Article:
Lawsuits Against DePuy Hip Implant Manufacturer Grow

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Lawsuits against DePuy Orthopaedics, a division of Johnson & Johnson, continue to be filed by patients who received the company’s defectively manufactured hip replacement devices. On January 25, 2011, a Scottsdale, Arizona woman sued Johnson & Johnson and its subsidiary DePuy Orthopaedics in the San Francisco, California Superior Court.

Even DePuy patients who are presently free of symptoms should consult their physicians for evaluation. All should be monitored for as long as their DePuy ASR implants are in place.

Lawsuits against DePuy Orthopaedics, a division of Johnson & Johnson, continue to be filed by patients who received the company’s defectively manufactured hip replacement devices. Earlier this month, about a dozen Tennessee residents sued the manufacturer in the U.S. District Court in Nashville.

On January 25, 2011, a Scottsdale, Arizona woman, Jacqueline Chamberlin, sued Johnson & Johnson and its subsidiary DePuy Orthopaedics in the San Francisco, California Superior Court. The lawsuit alleges that the manufacturers sold the ASR™ XL Acetabular System for more than five years, while receiving and concealing repeated warnings of aberrantly high failure rates.

Last August, DePuy voluntarily recalled its ASR™ XL Acetabular System hip replacement after a report published in the United Kingdom revealed that an abnormally
large number of patients needed corrective surgery within five years of implantation.

The Federal Food and Drug Administration (FDA) began receiving complaints about the DePuy devices in 2008. Medical experts say that the DePuy hip replacement cup is too shallow, and that it is more difficult for surgeons to implant than is the case with other similar prosthetic hip implants.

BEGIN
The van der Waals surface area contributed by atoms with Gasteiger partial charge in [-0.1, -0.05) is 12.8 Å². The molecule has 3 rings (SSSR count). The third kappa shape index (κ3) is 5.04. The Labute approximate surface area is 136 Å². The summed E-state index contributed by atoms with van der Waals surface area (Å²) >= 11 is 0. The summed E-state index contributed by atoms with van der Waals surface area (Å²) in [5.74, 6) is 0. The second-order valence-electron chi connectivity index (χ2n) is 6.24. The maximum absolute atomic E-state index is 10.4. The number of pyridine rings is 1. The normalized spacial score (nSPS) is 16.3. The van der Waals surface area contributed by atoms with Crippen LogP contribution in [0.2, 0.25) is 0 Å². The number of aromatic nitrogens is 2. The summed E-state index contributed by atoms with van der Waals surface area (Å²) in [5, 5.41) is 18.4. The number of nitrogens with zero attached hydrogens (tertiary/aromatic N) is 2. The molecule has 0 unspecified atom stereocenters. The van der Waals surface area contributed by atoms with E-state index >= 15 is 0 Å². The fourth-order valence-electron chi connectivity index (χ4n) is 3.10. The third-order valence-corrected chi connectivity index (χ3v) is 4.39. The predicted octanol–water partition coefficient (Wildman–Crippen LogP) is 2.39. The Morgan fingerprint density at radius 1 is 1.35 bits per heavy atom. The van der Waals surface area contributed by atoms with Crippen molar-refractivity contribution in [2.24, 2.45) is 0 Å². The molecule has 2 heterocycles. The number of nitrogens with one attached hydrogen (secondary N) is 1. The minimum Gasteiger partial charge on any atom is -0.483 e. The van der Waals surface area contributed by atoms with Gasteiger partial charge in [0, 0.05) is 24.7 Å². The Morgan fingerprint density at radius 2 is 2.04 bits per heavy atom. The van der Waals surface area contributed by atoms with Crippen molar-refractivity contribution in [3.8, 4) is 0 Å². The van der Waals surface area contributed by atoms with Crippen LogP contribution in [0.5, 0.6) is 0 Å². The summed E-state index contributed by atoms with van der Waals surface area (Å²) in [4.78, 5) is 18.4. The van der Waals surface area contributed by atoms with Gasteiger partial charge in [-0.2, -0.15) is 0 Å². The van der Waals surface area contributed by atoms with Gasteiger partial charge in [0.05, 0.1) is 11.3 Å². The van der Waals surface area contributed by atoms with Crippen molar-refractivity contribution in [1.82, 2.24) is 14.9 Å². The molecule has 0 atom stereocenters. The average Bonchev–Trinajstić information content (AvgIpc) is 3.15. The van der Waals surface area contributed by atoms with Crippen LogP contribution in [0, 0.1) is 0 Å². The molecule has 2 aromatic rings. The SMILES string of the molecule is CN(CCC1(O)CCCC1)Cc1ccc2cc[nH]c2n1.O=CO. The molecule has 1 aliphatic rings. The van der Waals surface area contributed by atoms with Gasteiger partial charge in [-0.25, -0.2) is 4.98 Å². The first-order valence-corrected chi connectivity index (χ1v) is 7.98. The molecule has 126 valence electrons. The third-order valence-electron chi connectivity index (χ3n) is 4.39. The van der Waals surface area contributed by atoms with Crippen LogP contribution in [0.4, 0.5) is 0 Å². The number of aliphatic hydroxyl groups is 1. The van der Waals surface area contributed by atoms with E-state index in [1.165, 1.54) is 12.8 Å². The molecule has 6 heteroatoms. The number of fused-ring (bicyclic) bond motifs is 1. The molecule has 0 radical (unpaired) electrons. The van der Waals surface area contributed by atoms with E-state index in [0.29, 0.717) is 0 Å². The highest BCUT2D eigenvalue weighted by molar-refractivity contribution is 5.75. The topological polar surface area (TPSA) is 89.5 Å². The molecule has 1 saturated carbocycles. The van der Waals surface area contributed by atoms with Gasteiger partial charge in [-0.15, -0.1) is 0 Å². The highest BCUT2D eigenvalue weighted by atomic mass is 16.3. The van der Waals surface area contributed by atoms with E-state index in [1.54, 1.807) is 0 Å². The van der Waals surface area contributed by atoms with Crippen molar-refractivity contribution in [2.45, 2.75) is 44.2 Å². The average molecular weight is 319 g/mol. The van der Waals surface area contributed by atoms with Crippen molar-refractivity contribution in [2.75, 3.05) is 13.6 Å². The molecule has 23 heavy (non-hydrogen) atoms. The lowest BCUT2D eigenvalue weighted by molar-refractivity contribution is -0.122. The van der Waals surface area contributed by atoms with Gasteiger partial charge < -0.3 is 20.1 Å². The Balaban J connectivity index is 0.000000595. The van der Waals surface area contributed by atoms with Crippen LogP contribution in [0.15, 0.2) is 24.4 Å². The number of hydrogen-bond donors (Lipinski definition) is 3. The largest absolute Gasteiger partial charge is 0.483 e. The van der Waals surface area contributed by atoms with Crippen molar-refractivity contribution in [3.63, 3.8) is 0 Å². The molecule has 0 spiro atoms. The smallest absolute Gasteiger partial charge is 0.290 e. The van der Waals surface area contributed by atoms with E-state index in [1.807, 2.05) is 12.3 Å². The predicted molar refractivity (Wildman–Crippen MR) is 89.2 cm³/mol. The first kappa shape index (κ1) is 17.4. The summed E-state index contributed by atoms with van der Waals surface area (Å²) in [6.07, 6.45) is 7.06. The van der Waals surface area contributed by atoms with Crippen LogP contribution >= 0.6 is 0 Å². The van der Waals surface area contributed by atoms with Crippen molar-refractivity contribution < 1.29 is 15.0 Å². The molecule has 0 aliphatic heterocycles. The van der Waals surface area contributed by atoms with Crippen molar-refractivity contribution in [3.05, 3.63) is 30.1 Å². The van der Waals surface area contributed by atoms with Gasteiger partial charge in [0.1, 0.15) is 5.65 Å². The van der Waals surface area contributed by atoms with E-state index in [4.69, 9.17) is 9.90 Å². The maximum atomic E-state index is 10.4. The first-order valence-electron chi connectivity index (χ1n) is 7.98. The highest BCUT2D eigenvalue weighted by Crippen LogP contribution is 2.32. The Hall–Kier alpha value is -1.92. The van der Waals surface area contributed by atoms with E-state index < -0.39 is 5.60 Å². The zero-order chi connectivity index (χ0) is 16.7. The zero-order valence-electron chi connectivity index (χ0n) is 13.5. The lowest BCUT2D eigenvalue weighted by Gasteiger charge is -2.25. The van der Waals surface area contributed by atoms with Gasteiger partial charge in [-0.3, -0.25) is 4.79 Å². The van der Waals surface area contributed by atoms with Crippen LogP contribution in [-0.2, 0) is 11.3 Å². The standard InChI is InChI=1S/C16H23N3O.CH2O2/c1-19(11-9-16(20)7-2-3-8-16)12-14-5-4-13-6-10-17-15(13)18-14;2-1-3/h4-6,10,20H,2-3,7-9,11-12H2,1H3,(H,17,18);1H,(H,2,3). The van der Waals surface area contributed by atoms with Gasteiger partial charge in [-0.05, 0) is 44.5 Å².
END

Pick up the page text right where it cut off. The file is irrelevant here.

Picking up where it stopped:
According to Jonathan O’Steen, a Phoenix attorney who represents Jacqueline Chamberlin and a number of other DePuy patients, as many as 11,000 people may eventually require surgery to remove and replace the defective implants. “Even DePuy patients who are presently free of symptoms should consult their physicians for evaluation,” according to O’Steen. “All should be monitored for as long as their DePuy ASR implants are in place,” he added.

Questioned about DePuy’s offer to assist patients with the costs of additional medical care, O’Steen advised against dealing directly with the company. “The limitations and strings attached to DePuy’s plan are greatly inadequate. Furthermore, participants in the company program are required to sign medical release forms giving wide access to their confidential medical records.”

O’Steen advises all DePuy hip implant patients to consult a lawyer who handles these cases.

CHAMBERLIN v. JOHNSON & JOHNSON SERVICES, INC. ET AL. Reference: California Superior Court, San Francisco County, Case No, CGC-11-507615. Brandon Gee, Middle Tennesseans Join Lawsuit Against Prosthetic Hip Maker, The Tennessean, Jan. 15, 2011.

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Jonathan O'Steen
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